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Russians change priority of capturing Bakhmut to prepare for counteroffensive

Saturday, 6 May 2023, 03:54
Russians change priority of capturing Bakhmut to prepare for counteroffensive
BAKHMUT. PHOTO BY GETTY.IMAGES

Experts from the Institute for the Study of War (ISW) have pointed to a shift in the priorities of the Russian Ministry of Defence. The Russians are changing the offensive on Bakhmut to prepare for an expected counteroffensive by the Ukrainian Defence Forces.

Source: ISW

Details: Experts have said that the Russian Ministry of Defence appears to have shifted the priority of capturing Bakhmut in favour of preparing for defence against an expected Ukrainian counteroffensive, putting the Wagner Group and its founder Yevgeny Prigozhin in a potentially difficult position.

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Prigozhin released a series of videos on 4 and 5 May, announcing that Wagnerites would leave Bakhmut on 10 May if they did not receive the necessary supplies, and launched particularly harsh and emotional attacks against Army General Valery Gerasimov, the Chief of the Russian General Staff, Russian Defence Minister Sergei Shoigu, and the leadership of the Russian Ministry of Defence in general.

The report points out that despite the shift in priorities of the Russian Armed Forces leadership, the Wagner Group has not stopped trying to completely capture Bakhmut.

Analysts believe that the Wagner Group's continued hold on Bakhmut is inconsistent with the overall slowdown in Russian offensive operations in other parts of Ukraine, as regular Russian troops appear to be shifting their focus to preparing for the long-awaited counteroffensive by Ukraine.

With the exception of very limited and localised attacks near Kreminna and Donetsk, Russian forces have largely ceased offensive operations across the entire battlefield, which likely means a shift to defence.

Quote: "It would be an operationally sound decision for the Russian Ministry of Defence to begin withholding and stockpiling ammunition and supplies in order to prepare for any Ukrainian counteroffensive actions, and Prigozhin’s desperate statements indicate that the Russian Ministry of Defence is likely doing so."

More details: The Russian occupation authorities have announced the forced relocation of 70,000 civilians from the occupied Zaporizhzhia Oblast to the rear under the pretext of evacuation. Yevhen Balytskyi, the occupying head of Zaporizhzhia Oblast, and deputy head Andrii Kozenko announced on 5 May that the Russian authorities would carry out a partial evacuation of 70,000 Ukrainian civilians.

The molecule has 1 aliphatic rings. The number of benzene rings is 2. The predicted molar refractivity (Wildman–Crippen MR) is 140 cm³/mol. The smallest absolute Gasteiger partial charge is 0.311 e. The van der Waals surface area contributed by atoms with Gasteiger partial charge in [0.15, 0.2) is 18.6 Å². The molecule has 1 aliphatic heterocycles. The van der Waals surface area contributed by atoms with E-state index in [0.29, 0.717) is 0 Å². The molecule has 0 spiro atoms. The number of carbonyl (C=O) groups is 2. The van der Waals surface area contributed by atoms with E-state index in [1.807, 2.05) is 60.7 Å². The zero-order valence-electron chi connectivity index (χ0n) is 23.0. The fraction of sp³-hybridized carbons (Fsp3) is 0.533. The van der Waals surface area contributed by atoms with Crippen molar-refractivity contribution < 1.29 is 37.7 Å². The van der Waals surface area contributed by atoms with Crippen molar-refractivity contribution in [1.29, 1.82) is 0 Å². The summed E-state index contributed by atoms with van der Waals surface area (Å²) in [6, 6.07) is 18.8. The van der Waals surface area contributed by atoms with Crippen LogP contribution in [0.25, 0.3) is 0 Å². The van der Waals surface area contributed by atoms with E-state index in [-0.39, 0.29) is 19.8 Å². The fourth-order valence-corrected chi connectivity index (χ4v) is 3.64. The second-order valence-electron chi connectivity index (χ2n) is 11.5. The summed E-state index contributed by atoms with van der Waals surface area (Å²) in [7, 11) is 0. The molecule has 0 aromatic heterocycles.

Experts have concluded that the location of these settlements so far from the current contact line indicates that Russian troops are planning a controlled combat withdrawal from their current positions to a prepared defence line rather than trying to hold the current line of contact in the event of a possible Ukrainian counteroffensive.

To quote the ISW's Key Takeaways on 5 May: 

  • The Russian Ministry of Defence appears to have deprioritized the Bakhmut offensive in favor of preparing to defend against an anticipated Ukrainian counteroffensive, putting the Wagner Group and Wagner financier Yevgeny Prigozhin in a potentially difficult position.
  • Wagner’s continued persistence within Bakhmut is incongruent with the overall slow-down in the pace of Russian operations elsewhere in Ukraine as conventional Russian forces appear to largely be shifting focus to prepare to receive the much-anticipated Ukrainian counteroffensive.
  • Recently dismissed former Deputy Minister of Defence for Logistics Colonel General Mikhail Mizintsev is reportedly serving as deputy commander of the Wagner Group, likely as part of Wagner’s campaign to retain access to Russian military supplies.
  • Russian Defence Minister Sergei Shoigu ordered newly-appointed Deputy Minister for Logistics Alexei Kuzmenkov to control the supply of weapons and equipment to Russian forces in Ukraine.
  • Russian occupation authorities announced the forced removal of 70,000 civilians in occupied Zaporizhia Oblast to areas deeper in the Russian-occupied rear under the guise of evacuations.
  • The Russian Ministry of Internal Affairs proposed a draft bill aimed at appealing to growing anti-migrant sentiments in Russia and supporting the Russian military’s efforts to recruit migrants.
  • Russian Human Rights Council head Valery Fadeev reportedly stated that Russian authorities should regulate Telegram channels similarly to how Russia censors state-controlled media.
  • Russian forces conducted ground attacks near Kreminna and Avdiivka and made marginal gains within Bakhmut.
  • Russian milbloggers claimed that Ukrainian forces conducted limited counterattacks near Bakhmut.
  • The Russian Federal Security Service (FSB) claimed it prevented a Ukrainian assassination attempt against an occupation deputy of the Zaporizhzhia Nuclear Power Plant (ZNPP) on May 5.
  • Chechen Republic Head Ramzan Kadyrov continues his own personal force generation efforts aimed at securing Russian President Vladimir Putin’s favor.
  • Russian occupation authorities continue measures to strengthen social control of occupied territories.

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